One leg tied behind his back

Right now, the guys playing in the upper levels of professional golf are doing a number of things:

1) Worrying about their friend Tiger, as he pulls out of the rest of the season.

2) Celebrating the fact that now they will have a chance at winning something--Tiger has won 6 of the last 7 tournaments he's been in.

3) Shaking their heads that this guy beat them despite having a broken leg--and I don't just mean the knee. He played the Open with a stress fracture in his tibia.

Like many, I was watching the Open. It is always timed to coincide with Father's day--and this was Tiger's first as a father himself.

One moment stood out for me. On Saturday, after playing 53 holes of golf, it was clear he was really hurting. Walking off the 17th green and on to the tee shot at 18, Tiger was walking very stiffly, hands in his pockets; walking like every step was painful and like he was dreading the drive he was about to make.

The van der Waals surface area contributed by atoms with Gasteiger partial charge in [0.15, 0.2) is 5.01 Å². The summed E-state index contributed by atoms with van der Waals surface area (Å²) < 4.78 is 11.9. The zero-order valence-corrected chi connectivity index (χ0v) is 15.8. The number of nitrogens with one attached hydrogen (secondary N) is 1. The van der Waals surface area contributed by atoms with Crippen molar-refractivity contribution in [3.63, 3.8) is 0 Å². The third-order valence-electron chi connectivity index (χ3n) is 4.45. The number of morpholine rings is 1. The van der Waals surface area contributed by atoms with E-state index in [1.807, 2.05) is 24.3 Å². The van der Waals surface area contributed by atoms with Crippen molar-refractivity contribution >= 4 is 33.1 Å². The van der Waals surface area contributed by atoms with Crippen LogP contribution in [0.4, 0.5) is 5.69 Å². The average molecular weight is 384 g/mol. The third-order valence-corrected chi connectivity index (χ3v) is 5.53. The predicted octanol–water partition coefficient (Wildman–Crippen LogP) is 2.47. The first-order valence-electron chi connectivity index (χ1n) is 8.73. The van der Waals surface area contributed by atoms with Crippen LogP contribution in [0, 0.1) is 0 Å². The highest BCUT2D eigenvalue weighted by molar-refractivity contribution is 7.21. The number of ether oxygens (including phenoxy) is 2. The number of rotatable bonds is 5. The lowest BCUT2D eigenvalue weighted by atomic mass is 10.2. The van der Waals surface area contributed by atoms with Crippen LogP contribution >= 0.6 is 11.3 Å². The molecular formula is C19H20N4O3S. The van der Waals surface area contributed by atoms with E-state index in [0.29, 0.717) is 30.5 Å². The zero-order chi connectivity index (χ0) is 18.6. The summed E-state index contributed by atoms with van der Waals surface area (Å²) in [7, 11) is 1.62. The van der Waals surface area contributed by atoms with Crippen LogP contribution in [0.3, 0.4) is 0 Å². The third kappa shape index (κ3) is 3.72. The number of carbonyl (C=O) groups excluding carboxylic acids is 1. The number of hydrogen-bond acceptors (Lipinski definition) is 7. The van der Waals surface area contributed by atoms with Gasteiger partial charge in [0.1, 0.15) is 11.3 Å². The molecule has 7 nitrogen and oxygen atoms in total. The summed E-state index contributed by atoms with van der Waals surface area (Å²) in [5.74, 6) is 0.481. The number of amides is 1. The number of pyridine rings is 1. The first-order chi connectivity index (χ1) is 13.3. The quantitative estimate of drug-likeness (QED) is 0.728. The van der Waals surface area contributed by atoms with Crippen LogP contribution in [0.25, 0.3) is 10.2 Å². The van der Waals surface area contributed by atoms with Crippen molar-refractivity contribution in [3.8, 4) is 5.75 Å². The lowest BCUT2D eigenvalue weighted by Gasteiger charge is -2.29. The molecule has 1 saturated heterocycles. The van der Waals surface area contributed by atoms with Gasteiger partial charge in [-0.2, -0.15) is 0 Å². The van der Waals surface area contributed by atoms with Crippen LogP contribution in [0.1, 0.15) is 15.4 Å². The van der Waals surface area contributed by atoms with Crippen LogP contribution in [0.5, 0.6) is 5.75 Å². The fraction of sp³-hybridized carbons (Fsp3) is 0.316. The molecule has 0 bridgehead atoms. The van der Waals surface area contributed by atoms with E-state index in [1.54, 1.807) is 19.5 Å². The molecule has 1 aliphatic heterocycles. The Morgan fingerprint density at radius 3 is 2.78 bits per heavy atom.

But a stroke or two later, all that changed. Walking to the green on 18, he was striding. Walking like he hadn't a care or a pain in the world. I thought: Here's a man who, despite being in pain, would never, ever walk onto the 18th green at a major tournament showing any kind of pain or hesitation. He wouldn't do that to the fans, and he wouldn't do that to himself. Then I thought, "There's Earl Woods' son."

That stride onto the 18th green was a great testament to a great dad.